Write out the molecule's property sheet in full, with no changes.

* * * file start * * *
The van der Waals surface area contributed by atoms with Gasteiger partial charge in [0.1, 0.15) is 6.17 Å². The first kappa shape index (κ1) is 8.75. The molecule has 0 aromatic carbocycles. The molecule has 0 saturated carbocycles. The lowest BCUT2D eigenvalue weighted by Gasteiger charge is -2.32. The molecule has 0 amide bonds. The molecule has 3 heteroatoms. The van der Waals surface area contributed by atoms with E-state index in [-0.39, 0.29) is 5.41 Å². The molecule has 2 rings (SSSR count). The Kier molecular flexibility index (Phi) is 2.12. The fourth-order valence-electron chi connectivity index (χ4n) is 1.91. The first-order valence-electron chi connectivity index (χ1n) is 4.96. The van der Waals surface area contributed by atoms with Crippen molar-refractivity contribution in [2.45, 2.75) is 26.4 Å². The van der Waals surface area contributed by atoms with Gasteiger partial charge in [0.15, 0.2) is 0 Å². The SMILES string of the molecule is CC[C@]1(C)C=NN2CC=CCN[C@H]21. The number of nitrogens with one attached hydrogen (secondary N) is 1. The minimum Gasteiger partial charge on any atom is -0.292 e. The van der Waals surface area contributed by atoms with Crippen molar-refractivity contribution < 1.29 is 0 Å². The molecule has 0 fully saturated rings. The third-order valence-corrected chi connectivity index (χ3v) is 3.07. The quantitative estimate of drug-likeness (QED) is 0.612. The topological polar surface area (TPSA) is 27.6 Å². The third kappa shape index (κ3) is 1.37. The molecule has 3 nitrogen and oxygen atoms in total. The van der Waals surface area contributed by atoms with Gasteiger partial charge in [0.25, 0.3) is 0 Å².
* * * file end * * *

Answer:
The van der Waals surface area contributed by atoms with Gasteiger partial charge in [0.1, 0.15) is 6.17 Å². The first kappa shape index (κ1) is 8.75. The molecule has 0 aromatic carbocycles. The molecule has 0 saturated carbocycles. The lowest BCUT2D eigenvalue weighted by Gasteiger charge is -2.32. The molecule has 0 amide bonds. The molecule has 3 heteroatoms. The van der Waals surface area contributed by atoms with E-state index in [-0.39, 0.29) is 5.41 Å². The molecule has 2 rings (SSSR count). The Kier molecular flexibility index (Phi) is 2.12. The fourth-order valence-electron chi connectivity index (χ4n) is 1.91. The first-order valence-electron chi connectivity index (χ1n) is 4.96. The van der Waals surface area contributed by atoms with Crippen molar-refractivity contribution in [2.45, 2.75) is 26.4 Å². The van der Waals surface area contributed by atoms with Gasteiger partial charge in [0.15, 0.2) is 0 Å². The SMILES string of the molecule is CC[C@]1(C)C=NN2CC=CCN[C@H]21. The number of nitrogens with one attached hydrogen (secondary N) is 1. The minimum Gasteiger partial charge on any atom is -0.292 e. The van der Waals surface area contributed by atoms with Crippen molar-refractivity contribution < 1.29 is 0 Å². The molecule has 0 fully saturated rings. The third-order valence-corrected chi connectivity index (χ3v) is 3.07. The quantitative estimate of drug-likeness (QED) is 0.612. The topological polar surface area (TPSA) is 27.6 Å². The third kappa shape index (κ3) is 1.37. The molecule has 3 nitrogen and oxygen atoms in total. The van der Waals surface area contributed by atoms with Gasteiger partial charge in [0.25, 0.3) is 0 Å².